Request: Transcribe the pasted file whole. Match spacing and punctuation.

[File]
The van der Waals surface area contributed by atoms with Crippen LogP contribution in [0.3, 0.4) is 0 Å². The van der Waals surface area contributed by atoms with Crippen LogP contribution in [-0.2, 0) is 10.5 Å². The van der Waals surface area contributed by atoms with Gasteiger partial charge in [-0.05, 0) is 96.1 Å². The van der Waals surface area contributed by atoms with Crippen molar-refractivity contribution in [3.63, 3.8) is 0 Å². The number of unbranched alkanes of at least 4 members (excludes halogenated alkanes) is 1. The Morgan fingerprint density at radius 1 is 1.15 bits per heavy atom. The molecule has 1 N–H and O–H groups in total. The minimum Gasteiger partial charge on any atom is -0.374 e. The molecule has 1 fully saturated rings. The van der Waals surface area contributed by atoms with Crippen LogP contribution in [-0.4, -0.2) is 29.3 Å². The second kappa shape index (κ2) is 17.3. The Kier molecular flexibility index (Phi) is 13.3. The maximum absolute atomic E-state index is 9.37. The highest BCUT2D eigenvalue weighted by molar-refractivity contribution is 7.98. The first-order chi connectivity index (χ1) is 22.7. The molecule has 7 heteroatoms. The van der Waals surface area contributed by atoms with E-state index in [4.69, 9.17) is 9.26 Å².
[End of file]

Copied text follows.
The van der Waals surface area contributed by atoms with Crippen LogP contribution in [0.3, 0.4) is 0 Å². The van der Waals surface area contributed by atoms with Crippen LogP contribution in [-0.2, 0) is 10.5 Å². The van der Waals surface area contributed by atoms with Gasteiger partial charge in [-0.05, 0) is 96.1 Å². The van der Waals surface area contributed by atoms with Crippen molar-refractivity contribution in [3.63, 3.8) is 0 Å². The number of unbranched alkanes of at least 4 members (excludes halogenated alkanes) is 1. The Morgan fingerprint density at radius 1 is 1.15 bits per heavy atom. The molecule has 1 N–H and O–H groups in total. The minimum Gasteiger partial charge on any atom is -0.374 e. The molecule has 1 fully saturated rings. The van der Waals surface area contributed by atoms with Crippen LogP contribution in [-0.4, -0.2) is 29.3 Å². The second kappa shape index (κ2) is 17.3. The Kier molecular flexibility index (Phi) is 13.3. The maximum absolute atomic E-state index is 9.37. The highest BCUT2D eigenvalue weighted by molar-refractivity contribution is 7.98. The first-order chi connectivity index (χ1) is 22.7. The molecule has 7 heteroatoms. The van der Waals surface area contributed by atoms with E-state index in [4.69, 9.17) is 9.26 Å².